Available in three models – passion, prime and proxy – plus a choice of 71hp or 90hp turbocharged petrol engines, the smart forfour is priced from £11,265 OTR. Fuel consumption (combined) up to 67.3 mpg, with CO2 emissions (combined) from 97 g/km.

Friday, 19 June 2015

Fifty Shades? Just wish I'd thought of it first!

I have a confession. I haven't read Fifty Shades of anything nor the most recent addition to the oeuvre, published on Wednesday. And I've no intention of doing so. Life's short enough already and the list of books I want to read but haven't is a long one. (Oo-er, missus!)

But... (not that kind, the one he (Grey) spanks or imagines spanking. Or so *ahem* I'm led to believe). No, the big but (one 'T') for me is the reaction to the book's success in the media. I'm both fascinated by and ever-so-slightly jealous of it myself. It's a literary phenomenon. It was a self-published phenomenon. And the reason? Is it all some clever PR ploy? Some mind-altering marketing plan? No. People - it seems - like reading the books. And so they buy them. Simple. 

When I say people, of course, I necessarily exclude the seried ranks of critics, columnists and polemicists who have with such alacrity dissected the latest E.L.James offering so scornfully, with such unremitting superiority and pomposity. There really is a feeding frenzy among (jealous?) critics. The Telegraph's Kat Brown was quick off the mark on Thursday morning with a piece entitled 'The Worst Lines from the new Fifty Shades book'. Next came an entire bandwagon of by-lines - Libby Purves in the Daily Mail ('dreary, pointless, nasty'); Jenny Colvin in the Guardian ('creepy beyond belief') and Bryony Gordon (Torygraph again) describes the book as 'badly written and about as arousing as the diary of a sex offender'.

These frantic attempts to rubbish the books are fascinating, as well as a little dangerous for their authors. Has anyone ever read a Libby Purves novel? Has Bryony Gordon ever written anything better than a snidy bit of journalism (and I include in that her 'Wrong Knickers' memoir of a lost decade of drink, drugs and promiscuity)? And has Jenny Colvin sold as many books, even counting those written under her many pseudonyms?

I doubt the combined readership of each columnist approaches the numbers reading - and buying - E.L.James. And I suspect Miss James isn't especially bothered, as she counts her cash, what the critics write.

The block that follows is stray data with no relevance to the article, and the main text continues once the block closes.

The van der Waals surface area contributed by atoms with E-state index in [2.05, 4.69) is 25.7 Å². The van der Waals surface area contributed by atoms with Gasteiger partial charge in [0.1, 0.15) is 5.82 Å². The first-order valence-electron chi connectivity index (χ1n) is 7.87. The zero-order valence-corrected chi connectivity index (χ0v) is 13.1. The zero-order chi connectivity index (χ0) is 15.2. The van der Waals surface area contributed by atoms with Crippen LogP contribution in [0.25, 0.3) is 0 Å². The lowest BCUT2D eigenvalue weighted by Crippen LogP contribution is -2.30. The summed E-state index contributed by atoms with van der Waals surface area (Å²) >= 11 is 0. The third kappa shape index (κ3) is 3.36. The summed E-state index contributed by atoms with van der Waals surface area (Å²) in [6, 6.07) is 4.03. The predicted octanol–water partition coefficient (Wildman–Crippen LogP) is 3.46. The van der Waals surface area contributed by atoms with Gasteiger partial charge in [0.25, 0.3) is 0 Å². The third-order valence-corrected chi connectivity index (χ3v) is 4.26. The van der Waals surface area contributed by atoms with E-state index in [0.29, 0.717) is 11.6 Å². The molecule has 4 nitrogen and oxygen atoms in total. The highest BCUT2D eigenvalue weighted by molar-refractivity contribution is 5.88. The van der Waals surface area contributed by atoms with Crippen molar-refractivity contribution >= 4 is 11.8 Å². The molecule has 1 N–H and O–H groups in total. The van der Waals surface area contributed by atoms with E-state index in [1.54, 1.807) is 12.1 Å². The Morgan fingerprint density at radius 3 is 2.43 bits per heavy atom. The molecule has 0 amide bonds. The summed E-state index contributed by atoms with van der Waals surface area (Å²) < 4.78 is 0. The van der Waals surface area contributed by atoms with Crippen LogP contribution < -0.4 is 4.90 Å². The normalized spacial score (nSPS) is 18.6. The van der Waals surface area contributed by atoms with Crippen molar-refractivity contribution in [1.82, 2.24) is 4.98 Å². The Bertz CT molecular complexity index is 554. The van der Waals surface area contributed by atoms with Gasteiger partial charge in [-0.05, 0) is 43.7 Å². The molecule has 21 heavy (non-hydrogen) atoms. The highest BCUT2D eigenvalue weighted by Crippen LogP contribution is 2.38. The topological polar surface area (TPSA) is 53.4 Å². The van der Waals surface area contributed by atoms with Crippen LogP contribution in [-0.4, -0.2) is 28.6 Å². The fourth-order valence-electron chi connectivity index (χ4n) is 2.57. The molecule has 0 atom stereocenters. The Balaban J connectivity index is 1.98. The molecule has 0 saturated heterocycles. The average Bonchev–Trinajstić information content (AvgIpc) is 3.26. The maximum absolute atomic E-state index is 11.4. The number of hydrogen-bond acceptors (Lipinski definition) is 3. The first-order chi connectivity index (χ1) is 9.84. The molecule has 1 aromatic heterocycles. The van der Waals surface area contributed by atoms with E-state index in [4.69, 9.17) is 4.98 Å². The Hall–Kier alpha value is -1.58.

But someone may be. Her millions of readers - who are even now finding their tastes ridiculed - might be a tad annoyed. Perhaps they'll be too busing reading - and enjoying - Grey to notice, but the nasty hatchet jobs prove how snobbish, jealous, and predatory the publishing industry can be. And in what contempt it holds that strange, overlooked commodity - the reader. 

And people are reading. Reading it all. These days, thanks to Amazon's Kindle and other eBook editions you can tell! (I only get Kindle loan payments if people borrow - and read 100% - of my books.) So people aren't buying Grey or the prequels to admire on their shelves (unlike that other great - and unexpected - bestseller, A Brief History of Time).

Yes, they're reading it. And they're enjoying it. They're reading it because they like the story (overlooking how it's written, maybe - and putting us precious 'authors' firmly in our place); they're reading it because they believe the characters (or can suspend their disbelief for long enough to enjoy them) and they're reading it because they want to know what happens.

It's that simple.

And I wish I'd thought of it first!

Monday, 15 June 2015

Dropping a Clanger!

They're back! Along with Thunderbirds, Paddington and a host of other children's classics, those funny little knitted creatures with swanny-whistle voices are set to return to our screens... today!

I can't wait. I've signed up (or been signed up) to some of the pre-publicity and was devastated not to be able to make the previews, or the studio tours. They sent a consolation prize (or was it punishment?) of stickers, swanny-whistles and... some knitting wool and a knitting pattern. Thanks, Clangers PR.

As if the kids weren't already in a state of high excitement (the DVD of the original series is a firm favourite of theirs... and mine) I've now had to resist the pressure to purchase knitting needles and start casting off with every fibre of my being. As well as enduring embryonic Clangerese for the last week.

Thankfully, Grandma is coming soon. She is good at knitting.

Watch this space!